The What and Why of Writing: Black Moment

I’m going to be honest and admit that, at first, I didn’t understand the power of a novel’s Black Moment. The Black Moment merely meant something bad happened to my main characters. Nothing more, nothing less.

But when I understood the depth of the Black Moment – what it was and how to use it in a story – wow! my novels changed.

What: Black Moment

In one word: devastation. That moment where there is no turning back and no hope, when your character’s worst fears come true. The Lie feels true and things can’t get any worse. The Black Moment breaks your character’s heart — and the moment of truth they experience later heals their heart.


As writers, we’re told to wreak havoc on our characters. When you write your hero’s or heroine’s Black Moment, you let the worst possible thing happen to them.  Think Luke Skywalker’s “I am you father” moment with Darth Vader. This is where their emotional wound is gaping and the Lie they believe about themselves brings them to their knees.

When you hear the term “Wound,” think romance. When you hear the term “Lie,” think faith. The hero or the heroine heals the Wound and God heals the Lie. The Wound prevents a character from developing a lasting relationship with someone else. The Lie they believe interferes with their relationship with God.

Remember: The Black Moment is a recreation of your character’s Dark Moment — that painful experience in their past that shapes who they are today and affects their relationship with others and with God. When you write the Black Moment it does not have to be the exact same thing happening to your hero or your heroine. If someone they loved drowned in the Dark Moment, you don’t have to have someone they love drowning in the Black Moment.  Rather, your character experiences the same feeling of loss, or abandonment or failure.

Example: What if my heroine felt responsible for the death of her younger sister? This all goes back to her Dark Moment: When she was 12 years old, she and her family were at Destin, FL and she was supposed to watch her 6-year-old sister. They were playing in the waves, got caught in a riptide, and the lifeguard saved our heroine, but not her sister.

When I develop the heroine’s Black Moment in the novel, I need to devise an event where she is responsible for someone else – and somehow doesn’t protect them. Could it be water-related, i.e. back at the ocean? Sure. But it doesn’t have to be. I just need to recreate the emotion that she fails to protect someone she loves. I need to tap into her Wound (the loss of a loved one that affects her present-day relationships) and the Lie (she failed someone she loved, so how could God love her?)

How have you recreated the Dark Moment within your character’s Black Moment, making that event all the more powerful for your reader?


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The What and Why of Writing: Stakes

Why should anyone care about the story you’re writing? Before you launch into an explanation of how your stoic hero is also tenderhearted and how your heroine helps heal his wounded heart, step back for a moment. Yes, compelling characters are vital to a good novel, but you also need to consider the big picture and ask the question: What’s at stake?

What: There are three different types of stakes: public, private and personal.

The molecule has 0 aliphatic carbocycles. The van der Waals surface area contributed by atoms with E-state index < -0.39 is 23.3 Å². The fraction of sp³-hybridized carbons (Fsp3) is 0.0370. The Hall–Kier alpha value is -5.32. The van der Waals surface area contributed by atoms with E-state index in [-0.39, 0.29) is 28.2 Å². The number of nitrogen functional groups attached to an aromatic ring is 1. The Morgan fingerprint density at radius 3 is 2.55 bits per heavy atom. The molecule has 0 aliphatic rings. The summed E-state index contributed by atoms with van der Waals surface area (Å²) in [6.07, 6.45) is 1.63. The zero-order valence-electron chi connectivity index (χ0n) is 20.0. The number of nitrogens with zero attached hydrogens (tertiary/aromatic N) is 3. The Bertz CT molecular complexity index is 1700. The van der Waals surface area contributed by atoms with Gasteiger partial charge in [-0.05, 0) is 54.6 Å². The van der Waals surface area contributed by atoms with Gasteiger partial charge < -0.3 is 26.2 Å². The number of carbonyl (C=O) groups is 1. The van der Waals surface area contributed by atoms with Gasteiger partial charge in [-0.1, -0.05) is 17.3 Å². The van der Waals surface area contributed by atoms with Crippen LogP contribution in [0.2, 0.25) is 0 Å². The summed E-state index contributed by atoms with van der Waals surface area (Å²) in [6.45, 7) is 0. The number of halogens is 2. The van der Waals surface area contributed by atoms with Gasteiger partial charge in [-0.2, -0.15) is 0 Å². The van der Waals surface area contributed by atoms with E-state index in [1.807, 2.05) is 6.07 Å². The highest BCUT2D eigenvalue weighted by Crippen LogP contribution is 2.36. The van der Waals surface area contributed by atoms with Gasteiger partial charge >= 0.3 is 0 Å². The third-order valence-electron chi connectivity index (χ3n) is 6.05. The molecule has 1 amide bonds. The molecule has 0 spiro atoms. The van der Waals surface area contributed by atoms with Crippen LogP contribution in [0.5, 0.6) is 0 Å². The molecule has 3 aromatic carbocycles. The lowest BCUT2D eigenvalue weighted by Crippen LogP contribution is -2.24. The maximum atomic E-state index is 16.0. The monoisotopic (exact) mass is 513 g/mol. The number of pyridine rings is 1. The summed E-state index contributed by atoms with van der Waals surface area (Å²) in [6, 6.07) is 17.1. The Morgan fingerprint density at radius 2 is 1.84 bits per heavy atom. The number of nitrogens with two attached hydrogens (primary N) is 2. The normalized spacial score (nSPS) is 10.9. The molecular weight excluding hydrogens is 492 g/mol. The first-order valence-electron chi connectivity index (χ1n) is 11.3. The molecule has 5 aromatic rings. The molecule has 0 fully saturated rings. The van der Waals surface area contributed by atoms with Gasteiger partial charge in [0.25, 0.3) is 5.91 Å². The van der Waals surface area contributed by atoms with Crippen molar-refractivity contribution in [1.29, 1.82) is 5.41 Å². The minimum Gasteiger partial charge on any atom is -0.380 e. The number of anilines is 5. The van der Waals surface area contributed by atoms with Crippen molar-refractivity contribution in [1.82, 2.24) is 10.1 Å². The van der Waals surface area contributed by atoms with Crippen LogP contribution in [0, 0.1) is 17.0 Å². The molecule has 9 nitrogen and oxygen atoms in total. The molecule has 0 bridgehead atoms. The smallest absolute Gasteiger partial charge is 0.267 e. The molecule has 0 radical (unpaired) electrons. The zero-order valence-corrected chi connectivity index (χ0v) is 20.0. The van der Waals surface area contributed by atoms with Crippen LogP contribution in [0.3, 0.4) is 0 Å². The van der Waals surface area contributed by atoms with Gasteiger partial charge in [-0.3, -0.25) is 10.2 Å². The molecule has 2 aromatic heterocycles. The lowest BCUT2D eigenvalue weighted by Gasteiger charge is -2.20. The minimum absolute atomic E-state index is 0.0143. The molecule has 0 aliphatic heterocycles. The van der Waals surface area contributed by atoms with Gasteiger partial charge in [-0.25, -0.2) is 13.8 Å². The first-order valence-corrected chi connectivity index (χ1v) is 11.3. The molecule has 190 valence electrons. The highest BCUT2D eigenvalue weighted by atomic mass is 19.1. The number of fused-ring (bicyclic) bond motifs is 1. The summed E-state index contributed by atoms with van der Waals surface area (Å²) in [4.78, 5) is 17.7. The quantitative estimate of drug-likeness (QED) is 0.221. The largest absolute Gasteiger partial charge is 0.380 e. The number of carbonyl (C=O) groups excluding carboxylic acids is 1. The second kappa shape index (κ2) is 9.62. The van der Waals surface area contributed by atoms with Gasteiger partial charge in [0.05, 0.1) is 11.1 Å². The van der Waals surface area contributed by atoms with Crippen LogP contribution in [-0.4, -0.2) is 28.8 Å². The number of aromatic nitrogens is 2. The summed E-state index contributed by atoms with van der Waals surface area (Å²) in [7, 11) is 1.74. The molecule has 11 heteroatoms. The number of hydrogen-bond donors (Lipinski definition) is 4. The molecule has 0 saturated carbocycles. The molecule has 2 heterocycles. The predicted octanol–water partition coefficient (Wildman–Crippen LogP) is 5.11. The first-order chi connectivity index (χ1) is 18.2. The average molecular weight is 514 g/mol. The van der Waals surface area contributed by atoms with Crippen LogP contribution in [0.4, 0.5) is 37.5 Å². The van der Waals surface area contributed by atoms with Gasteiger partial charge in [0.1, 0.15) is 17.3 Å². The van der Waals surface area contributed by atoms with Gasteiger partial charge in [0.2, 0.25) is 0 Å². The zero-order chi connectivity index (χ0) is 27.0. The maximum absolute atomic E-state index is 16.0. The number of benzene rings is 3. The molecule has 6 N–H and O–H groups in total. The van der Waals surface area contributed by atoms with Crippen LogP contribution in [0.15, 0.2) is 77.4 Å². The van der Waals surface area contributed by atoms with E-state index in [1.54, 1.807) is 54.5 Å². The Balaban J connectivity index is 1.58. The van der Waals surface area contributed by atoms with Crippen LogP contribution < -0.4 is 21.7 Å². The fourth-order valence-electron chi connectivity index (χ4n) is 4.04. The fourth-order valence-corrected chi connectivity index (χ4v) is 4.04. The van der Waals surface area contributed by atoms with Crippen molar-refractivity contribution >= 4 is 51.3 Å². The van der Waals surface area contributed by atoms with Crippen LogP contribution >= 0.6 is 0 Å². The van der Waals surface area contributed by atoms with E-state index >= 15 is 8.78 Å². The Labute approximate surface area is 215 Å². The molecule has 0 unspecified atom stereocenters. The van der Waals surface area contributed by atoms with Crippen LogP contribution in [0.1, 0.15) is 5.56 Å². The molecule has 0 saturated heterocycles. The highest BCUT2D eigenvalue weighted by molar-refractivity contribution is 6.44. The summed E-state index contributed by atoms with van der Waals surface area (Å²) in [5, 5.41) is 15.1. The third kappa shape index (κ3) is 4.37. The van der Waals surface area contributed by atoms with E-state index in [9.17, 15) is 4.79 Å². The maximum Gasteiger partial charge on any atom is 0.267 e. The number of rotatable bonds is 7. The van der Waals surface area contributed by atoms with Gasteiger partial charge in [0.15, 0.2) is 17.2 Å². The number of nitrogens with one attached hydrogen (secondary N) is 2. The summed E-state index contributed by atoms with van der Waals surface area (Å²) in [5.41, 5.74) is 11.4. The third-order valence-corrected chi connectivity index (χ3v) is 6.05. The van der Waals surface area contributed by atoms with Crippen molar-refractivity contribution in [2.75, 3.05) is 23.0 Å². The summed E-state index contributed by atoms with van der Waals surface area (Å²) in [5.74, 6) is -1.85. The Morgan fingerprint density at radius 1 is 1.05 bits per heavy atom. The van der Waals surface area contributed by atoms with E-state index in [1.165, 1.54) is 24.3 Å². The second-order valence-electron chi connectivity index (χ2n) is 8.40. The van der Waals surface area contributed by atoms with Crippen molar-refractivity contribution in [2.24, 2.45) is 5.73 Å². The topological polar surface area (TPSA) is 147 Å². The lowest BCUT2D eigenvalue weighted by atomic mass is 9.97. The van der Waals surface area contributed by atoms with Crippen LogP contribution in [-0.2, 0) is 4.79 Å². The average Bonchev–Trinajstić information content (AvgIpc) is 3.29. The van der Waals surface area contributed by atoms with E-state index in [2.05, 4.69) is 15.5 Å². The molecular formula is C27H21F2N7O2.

• Public stakes are what we care about as a culture: an alien invasion of our planet (Independence Day) or some sort of global attack on humanity. The movie Sahara has public stakes because an unknown toxin threatens the world’s entire water supply.
  • Personal stakes hurt the heart of your main character. Think about it: How often in a movie does a global threat laser in on someone the hero cares about? Superman’s love interest, Lois Lane, was always being threatened. Ditto for Batman, Iron Man, Thor … pick a superhero. In my novel Catch a Falling Star, my heroine is a family physician. I threatened her patients — specifically some of the children she cared for.
  • Private stakes involve a character’s values. As your story progresses, force a character to choose between two competing values, creating inner dissonance or turmoil. My Book Therapy founder Susan May Warren does this beautifully in her book You Don’t Know Me. The heroine has been in the Witness Protection Program for years — but now the bad guy knows where she is. Her safety — and that of her family — is threatened. Her value of protecting her family (by leaving them) competes with her love for her family (and wanting to stay with them).

Why: Why do you need to weave stakes into your story? Let me repeat the question I asked at the beginning of this blog post: Why should anyone care about the story you’re writing? Stakes are based on the things we care about — globally and intrinsically. If we write about fears that everyone struggle with, if we write stories about values — and being forced to choose between two legitimate values — then our readers will connect with our imaginary characters in a very real way. Adding stakes also increases tension in your book, which keeps readers turning pages. Think about your work-in-progress: Have you included stakes in your story? Ask yourself these questions to help you figure out what kind of stakes you might include:

  •  Public stakes (affecting home and community): What do I fear?
  • Personal stake: What would I die for?
  • Private stakes: What two equally important values can I pit against each other?

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Colorado Casual Pro PhotoMTB Skills Coach Beth K. Vogt believes God’s best is often behind the doors marked “Never.” After being a nonfiction writer and editor who said she’d never write fiction, Beth’s second inspirational contemporary romance, Catch a Falling Star, released May 2013.